The New York Times reports that the College Board will be dumbing down the SAT exam one more time.
The College Board [this week] release[d] many details of its revised SAT, including sample questions and explanations of the research, goals and specifications behind them.
â€œWe are committed to a clear and open SAT, and today is the first step in that commitment,â€ said Cyndie Schmeiser, the College Boardâ€™s chief of assessment, in a conference call on Monday, previewing the changes to be introduced in the spring of 2016.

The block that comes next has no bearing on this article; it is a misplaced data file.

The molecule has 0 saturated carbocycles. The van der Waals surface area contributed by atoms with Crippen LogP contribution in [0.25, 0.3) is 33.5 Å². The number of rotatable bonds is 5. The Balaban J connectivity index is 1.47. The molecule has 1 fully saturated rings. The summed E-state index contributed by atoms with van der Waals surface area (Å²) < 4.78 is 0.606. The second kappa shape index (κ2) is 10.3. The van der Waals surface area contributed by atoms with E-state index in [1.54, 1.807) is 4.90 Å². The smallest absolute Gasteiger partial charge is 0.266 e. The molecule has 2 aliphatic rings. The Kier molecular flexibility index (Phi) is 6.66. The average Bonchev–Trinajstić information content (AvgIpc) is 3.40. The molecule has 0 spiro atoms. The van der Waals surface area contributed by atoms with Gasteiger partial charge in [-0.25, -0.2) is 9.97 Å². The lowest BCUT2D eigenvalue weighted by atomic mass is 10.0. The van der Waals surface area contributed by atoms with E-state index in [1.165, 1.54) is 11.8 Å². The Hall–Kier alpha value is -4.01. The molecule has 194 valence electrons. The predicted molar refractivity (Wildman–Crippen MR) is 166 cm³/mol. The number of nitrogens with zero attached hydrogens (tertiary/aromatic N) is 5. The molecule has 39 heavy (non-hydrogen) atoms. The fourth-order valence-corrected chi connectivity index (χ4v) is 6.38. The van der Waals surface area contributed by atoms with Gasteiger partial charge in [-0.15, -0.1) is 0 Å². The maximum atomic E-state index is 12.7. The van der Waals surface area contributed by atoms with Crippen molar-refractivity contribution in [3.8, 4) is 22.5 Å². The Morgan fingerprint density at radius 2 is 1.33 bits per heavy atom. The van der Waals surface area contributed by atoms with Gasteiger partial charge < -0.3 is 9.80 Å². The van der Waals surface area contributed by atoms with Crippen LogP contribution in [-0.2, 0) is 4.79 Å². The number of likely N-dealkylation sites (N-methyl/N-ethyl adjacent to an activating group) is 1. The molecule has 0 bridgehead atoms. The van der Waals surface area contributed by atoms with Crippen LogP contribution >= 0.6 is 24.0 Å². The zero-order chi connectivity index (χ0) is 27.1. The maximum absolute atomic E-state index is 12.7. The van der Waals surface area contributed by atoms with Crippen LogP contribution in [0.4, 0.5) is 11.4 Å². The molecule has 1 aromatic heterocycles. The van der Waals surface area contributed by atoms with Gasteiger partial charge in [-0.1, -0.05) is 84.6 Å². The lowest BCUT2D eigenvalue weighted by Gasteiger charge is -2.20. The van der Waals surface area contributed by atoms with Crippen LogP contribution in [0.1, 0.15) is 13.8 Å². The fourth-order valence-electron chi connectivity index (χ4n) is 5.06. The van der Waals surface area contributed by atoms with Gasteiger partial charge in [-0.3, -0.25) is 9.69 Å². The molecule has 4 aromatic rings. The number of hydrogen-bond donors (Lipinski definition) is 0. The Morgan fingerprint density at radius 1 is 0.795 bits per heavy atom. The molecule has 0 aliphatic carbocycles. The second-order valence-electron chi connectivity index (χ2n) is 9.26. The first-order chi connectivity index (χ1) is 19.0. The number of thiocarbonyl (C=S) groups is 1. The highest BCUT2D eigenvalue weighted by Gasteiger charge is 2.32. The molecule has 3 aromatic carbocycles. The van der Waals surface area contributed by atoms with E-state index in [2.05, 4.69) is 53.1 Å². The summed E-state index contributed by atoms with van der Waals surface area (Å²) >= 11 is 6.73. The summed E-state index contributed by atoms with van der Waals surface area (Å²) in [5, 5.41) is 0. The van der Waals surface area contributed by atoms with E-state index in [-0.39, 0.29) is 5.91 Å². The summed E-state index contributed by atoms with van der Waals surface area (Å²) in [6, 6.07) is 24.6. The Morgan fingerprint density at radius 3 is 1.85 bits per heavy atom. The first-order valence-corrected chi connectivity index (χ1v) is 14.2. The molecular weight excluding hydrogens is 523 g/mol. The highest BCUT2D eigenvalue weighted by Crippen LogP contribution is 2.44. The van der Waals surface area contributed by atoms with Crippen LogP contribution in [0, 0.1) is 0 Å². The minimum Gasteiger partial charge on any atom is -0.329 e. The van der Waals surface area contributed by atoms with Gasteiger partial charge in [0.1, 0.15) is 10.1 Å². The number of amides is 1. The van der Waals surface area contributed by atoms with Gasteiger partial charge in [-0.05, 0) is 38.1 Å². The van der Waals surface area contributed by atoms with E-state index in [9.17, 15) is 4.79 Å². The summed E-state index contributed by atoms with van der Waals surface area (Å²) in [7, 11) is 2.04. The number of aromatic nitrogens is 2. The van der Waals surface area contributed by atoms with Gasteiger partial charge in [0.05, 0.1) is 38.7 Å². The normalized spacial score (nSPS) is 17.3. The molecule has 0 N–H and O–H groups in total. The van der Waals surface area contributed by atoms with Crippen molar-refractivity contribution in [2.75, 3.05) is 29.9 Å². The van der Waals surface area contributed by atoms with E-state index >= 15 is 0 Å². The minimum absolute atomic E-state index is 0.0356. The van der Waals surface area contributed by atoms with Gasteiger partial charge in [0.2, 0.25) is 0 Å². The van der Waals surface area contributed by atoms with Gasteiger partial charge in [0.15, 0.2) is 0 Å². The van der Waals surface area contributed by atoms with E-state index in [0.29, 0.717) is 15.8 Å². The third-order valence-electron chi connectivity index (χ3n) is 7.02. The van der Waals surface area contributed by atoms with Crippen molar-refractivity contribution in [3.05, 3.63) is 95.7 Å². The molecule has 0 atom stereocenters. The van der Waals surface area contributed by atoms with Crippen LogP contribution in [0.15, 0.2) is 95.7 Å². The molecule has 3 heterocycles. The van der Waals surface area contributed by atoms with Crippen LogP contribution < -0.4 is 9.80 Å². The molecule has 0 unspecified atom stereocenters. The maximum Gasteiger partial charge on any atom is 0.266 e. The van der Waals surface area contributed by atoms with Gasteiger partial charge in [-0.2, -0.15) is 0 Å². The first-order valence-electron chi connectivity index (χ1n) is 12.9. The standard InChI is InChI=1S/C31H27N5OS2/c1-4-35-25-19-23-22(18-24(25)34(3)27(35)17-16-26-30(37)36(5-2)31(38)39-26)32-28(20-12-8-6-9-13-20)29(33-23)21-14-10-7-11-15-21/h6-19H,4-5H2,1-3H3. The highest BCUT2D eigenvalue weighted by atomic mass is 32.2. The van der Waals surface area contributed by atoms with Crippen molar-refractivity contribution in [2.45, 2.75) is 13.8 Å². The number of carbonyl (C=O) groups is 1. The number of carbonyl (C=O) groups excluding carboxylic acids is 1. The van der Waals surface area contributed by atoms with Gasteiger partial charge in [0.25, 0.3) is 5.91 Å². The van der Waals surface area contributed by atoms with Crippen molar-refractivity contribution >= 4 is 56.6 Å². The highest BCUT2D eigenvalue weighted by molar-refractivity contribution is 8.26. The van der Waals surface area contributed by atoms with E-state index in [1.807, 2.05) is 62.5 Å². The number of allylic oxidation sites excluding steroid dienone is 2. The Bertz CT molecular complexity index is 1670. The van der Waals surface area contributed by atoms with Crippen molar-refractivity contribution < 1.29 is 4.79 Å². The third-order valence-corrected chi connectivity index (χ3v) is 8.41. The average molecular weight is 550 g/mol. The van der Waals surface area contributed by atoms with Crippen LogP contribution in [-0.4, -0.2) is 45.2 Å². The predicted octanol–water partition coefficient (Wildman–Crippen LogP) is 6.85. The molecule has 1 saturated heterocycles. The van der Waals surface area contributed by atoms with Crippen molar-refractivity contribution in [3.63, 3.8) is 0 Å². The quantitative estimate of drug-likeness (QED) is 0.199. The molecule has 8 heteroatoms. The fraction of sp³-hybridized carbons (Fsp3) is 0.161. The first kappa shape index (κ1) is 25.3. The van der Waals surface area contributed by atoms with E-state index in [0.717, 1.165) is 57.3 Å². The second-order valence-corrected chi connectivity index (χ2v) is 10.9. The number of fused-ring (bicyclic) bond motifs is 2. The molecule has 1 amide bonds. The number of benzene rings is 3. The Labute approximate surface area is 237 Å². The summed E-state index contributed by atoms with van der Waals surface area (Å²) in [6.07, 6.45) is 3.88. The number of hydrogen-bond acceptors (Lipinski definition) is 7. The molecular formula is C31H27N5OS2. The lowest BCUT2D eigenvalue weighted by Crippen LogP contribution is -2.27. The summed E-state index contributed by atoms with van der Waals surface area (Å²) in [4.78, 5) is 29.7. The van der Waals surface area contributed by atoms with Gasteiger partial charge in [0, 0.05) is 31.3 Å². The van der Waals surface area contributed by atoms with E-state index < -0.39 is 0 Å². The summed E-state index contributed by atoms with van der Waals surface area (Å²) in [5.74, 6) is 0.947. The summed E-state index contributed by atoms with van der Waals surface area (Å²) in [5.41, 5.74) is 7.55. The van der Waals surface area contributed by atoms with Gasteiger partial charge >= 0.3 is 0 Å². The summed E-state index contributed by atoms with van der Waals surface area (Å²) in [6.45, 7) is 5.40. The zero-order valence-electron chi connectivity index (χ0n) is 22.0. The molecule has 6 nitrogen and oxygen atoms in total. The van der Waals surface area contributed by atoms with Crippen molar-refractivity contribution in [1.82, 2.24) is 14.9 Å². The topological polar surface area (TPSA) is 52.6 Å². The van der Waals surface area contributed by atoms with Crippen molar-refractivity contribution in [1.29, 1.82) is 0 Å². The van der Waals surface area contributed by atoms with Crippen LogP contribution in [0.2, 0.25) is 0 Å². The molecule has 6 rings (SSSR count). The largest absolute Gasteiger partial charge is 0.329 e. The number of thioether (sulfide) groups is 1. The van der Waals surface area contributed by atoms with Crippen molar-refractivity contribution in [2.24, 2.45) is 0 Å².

She said the 211-page test specifications and supporting materials being shared publicly include â€œeverything a student needs to know to walk into that test and not be surprised.â€
One big change is in the vocabulary questions, which will no longer include obscure words. Instead, the focus will be on what the College Board calls â€œhigh utilityâ€ words that appear in many contexts, in many disciplines â€” often with shifting meanings â€” and they will be tested in context. For example, a question based on a passage about an artist who â€œvacatedâ€ from a tradition of landscape painting, asks whether it would be better to substitute the word â€œevacuated,â€ â€œdepartedâ€ or â€œretired,â€ or to leave the sentence unchanged. (The right answer is â€œdeparted.â€)